Other Side of Foodtopia: Waste Not in Asheville

04/2013; 54(4):20-25.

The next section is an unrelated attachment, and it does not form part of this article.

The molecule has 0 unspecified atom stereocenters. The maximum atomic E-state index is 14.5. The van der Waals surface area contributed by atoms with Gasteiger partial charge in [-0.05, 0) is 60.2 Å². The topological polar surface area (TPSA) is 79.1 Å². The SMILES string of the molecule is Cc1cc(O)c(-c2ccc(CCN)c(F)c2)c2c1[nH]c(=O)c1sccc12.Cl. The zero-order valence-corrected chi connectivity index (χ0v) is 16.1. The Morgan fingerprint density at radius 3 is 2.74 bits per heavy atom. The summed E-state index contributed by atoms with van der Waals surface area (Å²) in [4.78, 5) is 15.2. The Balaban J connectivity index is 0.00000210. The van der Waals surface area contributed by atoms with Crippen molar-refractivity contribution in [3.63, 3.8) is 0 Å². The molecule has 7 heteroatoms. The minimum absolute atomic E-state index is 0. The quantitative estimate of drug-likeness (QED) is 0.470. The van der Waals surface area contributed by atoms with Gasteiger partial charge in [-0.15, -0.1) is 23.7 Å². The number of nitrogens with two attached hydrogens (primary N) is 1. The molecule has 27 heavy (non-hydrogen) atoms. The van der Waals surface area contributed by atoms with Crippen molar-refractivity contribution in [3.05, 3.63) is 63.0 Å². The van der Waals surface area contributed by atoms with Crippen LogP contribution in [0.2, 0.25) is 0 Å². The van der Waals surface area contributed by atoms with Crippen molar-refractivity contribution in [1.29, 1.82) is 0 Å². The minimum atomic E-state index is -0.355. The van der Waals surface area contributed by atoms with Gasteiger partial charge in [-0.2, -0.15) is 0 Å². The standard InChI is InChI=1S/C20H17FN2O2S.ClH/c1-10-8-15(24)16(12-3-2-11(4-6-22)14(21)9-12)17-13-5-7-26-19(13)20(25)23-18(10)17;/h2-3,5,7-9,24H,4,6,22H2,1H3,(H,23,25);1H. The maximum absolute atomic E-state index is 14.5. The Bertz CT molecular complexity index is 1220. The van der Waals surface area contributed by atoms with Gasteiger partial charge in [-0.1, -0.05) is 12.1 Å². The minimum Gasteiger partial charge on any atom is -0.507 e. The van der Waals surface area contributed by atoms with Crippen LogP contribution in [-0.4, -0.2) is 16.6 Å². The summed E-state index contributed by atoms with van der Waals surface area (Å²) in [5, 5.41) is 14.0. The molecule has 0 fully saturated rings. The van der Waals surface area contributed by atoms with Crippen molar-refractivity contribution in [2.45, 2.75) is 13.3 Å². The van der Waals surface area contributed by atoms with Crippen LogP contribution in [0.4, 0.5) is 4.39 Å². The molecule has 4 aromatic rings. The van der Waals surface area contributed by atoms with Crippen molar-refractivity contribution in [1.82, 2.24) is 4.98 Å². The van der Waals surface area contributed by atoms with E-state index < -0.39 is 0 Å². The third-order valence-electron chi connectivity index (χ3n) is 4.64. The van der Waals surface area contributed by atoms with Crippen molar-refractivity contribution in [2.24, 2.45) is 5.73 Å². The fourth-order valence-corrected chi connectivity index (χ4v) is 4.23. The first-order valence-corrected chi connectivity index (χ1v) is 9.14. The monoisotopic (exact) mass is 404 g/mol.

ASHEVILLE, North Carolina, has gained a national reputation as a hub of local and artisanal foods. In fact, the local foods movement in this Southern Appalachian city has become so embedded in the community consciousness that the city has dubbed itself "the world's first Foodtopian Society." There are hundreds of unique restaurants, dozens of bakeries, breweries and cafés, and over a dozen tailgate farmers markets in this city of about 85,000 people. And according to Maggie Cramer, communications manager for the Appalachian Sustainable Agriculture Project (ASAP), there's been a five-fold increase in the number of restaurants sourcing local foods in the Asheville region over the last decade. "You can't open a restaurant in the Asheville area without making a commitment to support local farmers," says Cramer. "It's what consumers want and what chefs know they can get." ASAP, a nonprofit based in Asheville, supports farmers in western North Carolina in a variety of ways, including publishing a popular local foods guide that helps connect consumers to farmers. The number of farmers in that guide has increased by over 800 percent since it was first published 10 years ago. And those farmers are always trying to grow or raise new foods for this demanding market. What may not be as obvious is the care and innovation that's occurring with the stream of organic by-products, residuals and wastes that inevitably follow from the more celebrated farm-to-table segment of the food cycle. What happens to spent malting grains from the craft breweries, used coffee grounds from cafés, leftovers in the award-winning kitchens, and the old frying oils from food trucks and diners? It turns out that there's been just as much creativity in this less visible sector of the local food system. And the experiences of Asheville in capturing and using food wastes and by-products — the successes as well as ongoing challenges — can serve as useful examples to communities in the Appalachian region and beyond for what's possible.

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